September is almost upon us, and that means it's once again Yoga Month. Started in 2008 and designated a national observance by the Department of Health and Human Services, its organizers define it as "an awareness campaign to educate about the health benefits of yoga and to inspire a healthy lifestyle." If you've been meaning to take a yoga class, this is your no-excuses opportunity, since one Yoga Month feature is the one week free yoga for new students at over 1200 studios.
One of the glories of the yoga tradition is that there's something in it for everyone, whether you're secular or spiritual, and whether you want flexible joints, a trim butt, a calm mind, a loving heart or a faster lane to enlightenment. At its best, yoga can deliver on those rewards and others, depending on the student's dedication and the knowledge and skill of his or her teachers.
That versatility means you will find a huge variation in style, approach, specialty and emphasis. But, despite the diversity, you will probably find that at least 90 percent of every class is devoted to the stretches, bends and postures (asanas) that are now virtually synonymous with the word yoga. That fact has brought American yoga to an interesting moment in its brief and hugely successful history.
Ever since India's repertoire of mental, physical and spiritual methodologies began attracting Americans more than a hundred years ago, its representatives have wrestled with the dilemma of cross-cultural adaptation: How to maintain the integrity and effectiveness of the teachings while adjusting them to the norms and nuances of the modern West. To cite one major example, 40 years ago, when a wave of scientific research carried transcendental meditation from the counterculture to the mainstream, the practice shifted in the popular mind from one of consciousness expansion to one of relaxation and stress relief. Now, yoga -- in which mental practices like meditation have been the primary focus until very recently -- is undergoing a similar focus shift, from enlightenment to health, and the implications demand serious thought.
On the one hand, physical yoga, with its fitness, appearance and health benefits, draws more than 15 million Americans a year to classes, prompting this satirical headline from The Onion: "One in Five Women Training to be Yoga Instructors." On the other hand, yoga's profound philosophical foundation and its catalog of non-asana practices have largely become add-ons, afterthoughts and esoteric diversions. Ask someone what yoga is and they are likely to talk about stretching and bending, not the union of the self with the self of all, which is what the very word yoga (derived from the same root as yoke) has signified for centuries.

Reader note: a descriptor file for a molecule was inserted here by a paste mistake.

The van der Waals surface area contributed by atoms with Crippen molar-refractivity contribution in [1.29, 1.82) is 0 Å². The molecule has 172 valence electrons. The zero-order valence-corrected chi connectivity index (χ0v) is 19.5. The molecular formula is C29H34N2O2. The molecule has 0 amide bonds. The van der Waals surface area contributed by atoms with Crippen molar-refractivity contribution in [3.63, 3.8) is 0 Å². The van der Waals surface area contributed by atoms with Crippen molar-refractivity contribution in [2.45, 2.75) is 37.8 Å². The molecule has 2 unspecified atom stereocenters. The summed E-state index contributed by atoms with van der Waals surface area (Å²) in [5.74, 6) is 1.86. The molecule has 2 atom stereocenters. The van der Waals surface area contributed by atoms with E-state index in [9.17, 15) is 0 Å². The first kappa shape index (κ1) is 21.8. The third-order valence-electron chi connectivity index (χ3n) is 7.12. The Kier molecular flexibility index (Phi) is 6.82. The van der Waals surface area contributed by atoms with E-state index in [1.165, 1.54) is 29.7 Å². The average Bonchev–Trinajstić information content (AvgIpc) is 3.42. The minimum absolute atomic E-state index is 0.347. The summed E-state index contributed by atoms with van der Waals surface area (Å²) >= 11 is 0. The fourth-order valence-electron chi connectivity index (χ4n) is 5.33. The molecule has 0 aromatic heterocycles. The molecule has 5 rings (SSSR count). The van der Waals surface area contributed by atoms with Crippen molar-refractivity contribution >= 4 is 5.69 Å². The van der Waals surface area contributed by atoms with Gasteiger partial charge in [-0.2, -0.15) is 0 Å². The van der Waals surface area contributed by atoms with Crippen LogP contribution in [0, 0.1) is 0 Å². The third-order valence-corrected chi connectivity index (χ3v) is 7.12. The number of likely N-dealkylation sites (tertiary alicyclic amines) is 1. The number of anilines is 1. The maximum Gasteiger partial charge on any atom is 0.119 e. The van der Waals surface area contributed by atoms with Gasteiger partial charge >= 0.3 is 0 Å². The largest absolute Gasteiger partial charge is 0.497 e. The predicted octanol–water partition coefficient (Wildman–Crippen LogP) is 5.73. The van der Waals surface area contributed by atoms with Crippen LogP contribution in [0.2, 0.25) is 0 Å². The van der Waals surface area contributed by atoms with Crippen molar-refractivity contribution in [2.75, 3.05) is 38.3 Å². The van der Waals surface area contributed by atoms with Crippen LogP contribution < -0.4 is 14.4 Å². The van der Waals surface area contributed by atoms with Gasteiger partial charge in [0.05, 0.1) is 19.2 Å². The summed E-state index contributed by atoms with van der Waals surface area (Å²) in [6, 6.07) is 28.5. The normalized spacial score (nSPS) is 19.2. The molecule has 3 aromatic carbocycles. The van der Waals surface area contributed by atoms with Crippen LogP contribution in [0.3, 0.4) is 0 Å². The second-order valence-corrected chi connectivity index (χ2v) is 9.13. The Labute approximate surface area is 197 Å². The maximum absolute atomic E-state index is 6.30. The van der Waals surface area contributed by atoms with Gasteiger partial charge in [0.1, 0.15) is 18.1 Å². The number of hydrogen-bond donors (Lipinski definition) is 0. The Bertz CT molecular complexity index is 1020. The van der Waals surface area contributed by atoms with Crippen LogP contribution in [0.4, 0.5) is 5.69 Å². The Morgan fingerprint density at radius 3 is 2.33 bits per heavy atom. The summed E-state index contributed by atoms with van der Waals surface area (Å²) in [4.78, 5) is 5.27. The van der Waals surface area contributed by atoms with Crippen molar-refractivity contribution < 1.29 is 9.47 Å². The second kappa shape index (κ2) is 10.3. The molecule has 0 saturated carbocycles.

That yoga might become permanently identified with asana alone troubles many practitioners and teachers. It concerns me too, but I think it is unlikely to happen. For one thing, yoga's deeper, more profound purpose is so compelling, so enticing, so embedded in the core of our being, that a large percentage of practitioners find their way to it, regardless of their initial motivation. For another, leaders in the yoga community are taking steps to ensure that the full array of yogic teachings remains in the forefront, even while accommodating the immediate needs and desires of beginning students.
I became sanguine about this when interviewing yoga teachers for my book, "American Veda", and in recent conversations with others. Just two weeks ago, I was on a panel on the topic in Los Angeles, at the Moksha Festival (moksha is one of several Sanskrit terms for spiritual liberation). The festival, called Yoga 2.0: The Second Coming of Yoga, was assembled by Arvind Chittumalla, the festival's founder. Arvind and another participant, John Matthews, President of Yoga Alliance, proposed revamping credentialing procedures to differentiate teachers who specialize in the physical and therapeutic aspects of yoga from those with a firm grasp of all eight limbs of classical yoga.
Keep all this in mind if you take up Yoga Month's invitation to "create a more aware and healthy lifestyle" by visiting a yoga studio -- at which point you'll want to empty it from your mind. By September 30, you might be moved to conclude the month at the global community yoga practice, called The Time for Yoga. it will feature a 15-minute "meditation for universal peace and well-being." If that's too grandiose for you, do it for your own peace and well-being. That's where it all begins.